Some of the canal boats for sale at Boatshed Grand Union come with a mooring, and some don’t. If the boat that you’re looking at does not already have a mooring there are three options available to you.

Option One: Find a mooring, either “off line” in a marina or “on line” (along the canal or river bank).

Option Two: Continuously cruise, moving the boat from place to place every fourteen days, or more often depending on the local mooring restrictions. There are very specific rules about this, check the Canal and River Trust guidelines carefully before deciding if this option is suitable for you.

Option Three: A combination of options one and two. Continuously cruising in the winter can be difficult due to weather conditions and stoppages for canal maintenance. The Canal and River Trust and some marinas offer winter moorings so that you can stop travelling during the winter and continue your cruise again in the summer.

Finding a mooring

The price of your mooring will depend on the location, the services provided and the length of your boat. Moorings in the south of England cost more than those in the north, and inner city areas like London can be more expensive than a rural mooring with less travel connections.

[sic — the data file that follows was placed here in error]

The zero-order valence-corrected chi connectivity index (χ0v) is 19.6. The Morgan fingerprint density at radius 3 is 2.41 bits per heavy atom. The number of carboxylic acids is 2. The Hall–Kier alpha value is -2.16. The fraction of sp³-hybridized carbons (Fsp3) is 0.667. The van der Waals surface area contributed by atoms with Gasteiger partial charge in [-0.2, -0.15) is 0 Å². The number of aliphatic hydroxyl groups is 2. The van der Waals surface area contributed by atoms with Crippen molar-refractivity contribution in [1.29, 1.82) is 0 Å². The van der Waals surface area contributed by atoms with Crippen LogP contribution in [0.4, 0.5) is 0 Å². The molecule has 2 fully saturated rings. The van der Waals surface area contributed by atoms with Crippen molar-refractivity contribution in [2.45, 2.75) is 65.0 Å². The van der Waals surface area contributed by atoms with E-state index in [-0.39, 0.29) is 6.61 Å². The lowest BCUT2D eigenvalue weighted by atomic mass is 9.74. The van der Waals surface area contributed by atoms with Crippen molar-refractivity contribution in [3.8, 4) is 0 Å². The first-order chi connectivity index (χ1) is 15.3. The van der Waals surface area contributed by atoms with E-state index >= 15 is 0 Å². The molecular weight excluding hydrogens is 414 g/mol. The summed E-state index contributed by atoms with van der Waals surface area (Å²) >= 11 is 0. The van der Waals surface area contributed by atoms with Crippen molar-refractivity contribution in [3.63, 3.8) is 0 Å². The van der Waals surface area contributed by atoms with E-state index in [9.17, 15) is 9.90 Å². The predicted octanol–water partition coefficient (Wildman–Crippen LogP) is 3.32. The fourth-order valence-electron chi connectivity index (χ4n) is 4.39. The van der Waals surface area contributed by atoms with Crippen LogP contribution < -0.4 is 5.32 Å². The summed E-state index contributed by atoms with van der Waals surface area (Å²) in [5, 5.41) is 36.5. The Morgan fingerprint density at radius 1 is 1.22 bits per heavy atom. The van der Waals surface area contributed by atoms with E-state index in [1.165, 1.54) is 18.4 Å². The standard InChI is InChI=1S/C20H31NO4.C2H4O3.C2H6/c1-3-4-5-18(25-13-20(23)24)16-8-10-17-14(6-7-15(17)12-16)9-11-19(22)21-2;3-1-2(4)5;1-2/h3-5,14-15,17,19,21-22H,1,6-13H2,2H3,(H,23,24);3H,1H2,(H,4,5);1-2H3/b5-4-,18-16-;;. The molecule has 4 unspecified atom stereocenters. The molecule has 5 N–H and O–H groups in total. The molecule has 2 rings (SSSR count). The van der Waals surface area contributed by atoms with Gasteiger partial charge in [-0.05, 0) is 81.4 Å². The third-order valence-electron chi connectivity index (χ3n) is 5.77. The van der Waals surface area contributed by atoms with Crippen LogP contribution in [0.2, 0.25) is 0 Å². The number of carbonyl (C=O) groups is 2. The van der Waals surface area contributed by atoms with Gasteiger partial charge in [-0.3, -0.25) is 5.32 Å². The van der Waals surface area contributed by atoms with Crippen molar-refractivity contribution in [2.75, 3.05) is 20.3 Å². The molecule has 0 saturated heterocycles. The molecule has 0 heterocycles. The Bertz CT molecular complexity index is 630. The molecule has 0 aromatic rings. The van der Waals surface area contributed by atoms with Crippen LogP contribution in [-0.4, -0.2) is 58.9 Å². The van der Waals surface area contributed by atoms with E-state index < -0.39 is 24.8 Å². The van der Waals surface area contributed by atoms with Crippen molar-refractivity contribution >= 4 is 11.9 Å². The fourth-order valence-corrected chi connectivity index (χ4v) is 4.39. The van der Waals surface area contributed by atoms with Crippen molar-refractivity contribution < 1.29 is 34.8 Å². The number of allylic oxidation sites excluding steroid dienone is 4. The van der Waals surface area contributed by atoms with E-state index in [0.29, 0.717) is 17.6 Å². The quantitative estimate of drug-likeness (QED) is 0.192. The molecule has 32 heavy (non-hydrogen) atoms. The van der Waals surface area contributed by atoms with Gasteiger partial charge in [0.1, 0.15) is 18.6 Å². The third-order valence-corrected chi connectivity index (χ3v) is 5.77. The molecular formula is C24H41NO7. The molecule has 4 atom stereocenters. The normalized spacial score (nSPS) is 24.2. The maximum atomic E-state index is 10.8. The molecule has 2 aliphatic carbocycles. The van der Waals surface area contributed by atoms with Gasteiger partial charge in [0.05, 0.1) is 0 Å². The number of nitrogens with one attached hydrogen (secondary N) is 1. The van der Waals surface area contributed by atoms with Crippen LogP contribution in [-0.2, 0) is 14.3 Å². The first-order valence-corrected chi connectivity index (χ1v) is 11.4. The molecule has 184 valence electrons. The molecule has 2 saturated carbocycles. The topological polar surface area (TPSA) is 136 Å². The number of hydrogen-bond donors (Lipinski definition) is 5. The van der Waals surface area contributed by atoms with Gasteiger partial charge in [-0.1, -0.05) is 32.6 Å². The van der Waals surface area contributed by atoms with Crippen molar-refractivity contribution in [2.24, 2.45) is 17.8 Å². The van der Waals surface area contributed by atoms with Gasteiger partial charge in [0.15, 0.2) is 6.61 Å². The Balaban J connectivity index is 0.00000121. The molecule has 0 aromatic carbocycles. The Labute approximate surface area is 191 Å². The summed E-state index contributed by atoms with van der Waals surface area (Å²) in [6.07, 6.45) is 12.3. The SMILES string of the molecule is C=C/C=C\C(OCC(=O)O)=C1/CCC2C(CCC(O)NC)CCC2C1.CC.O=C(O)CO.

There is a Find a Mooring tool on the Canal and River Trust website. Many moorings are advertised on and you can receive an email alert when something becomes available in your chosen area. Marina moorings operated by private companies are advertised in the waterways press, such as Waterways World, Canal Boat Magazine and Towpath Talk. A marina will often have more facilities than a linear mooring, including a water supply, sewage disposal, rubbish disposal and 240volt electric supply.

If you are offered a mooring at the end of someone’s garden a fee would still be payable to the Canal and River Trust or another relevant navigation authority. Some people dream of buying their own land and mooring a boat or several boats there. However, the Canal and River Trust prefer to create new off line moorings in basins and marinas, rather than on line moorings. This is because they have had feedback from boaters who feel that long lines of moored boats can detract from the pleasure of boating.

Paul Smith has compiled a list of all of the narrowboat friendly marinas in England and Wales on his website and has attempted to review as many as possible. Some marinas even provide marine engineering services, slipway, chandlery, gas, diesel, and Wi-Fi internet in addition to the basic facilities.

According to the Canal and River Trust website, “Mooring sites are plentiful,” so don’t let the lack of a mooring prevent you from finding your perfect boat on our website today.


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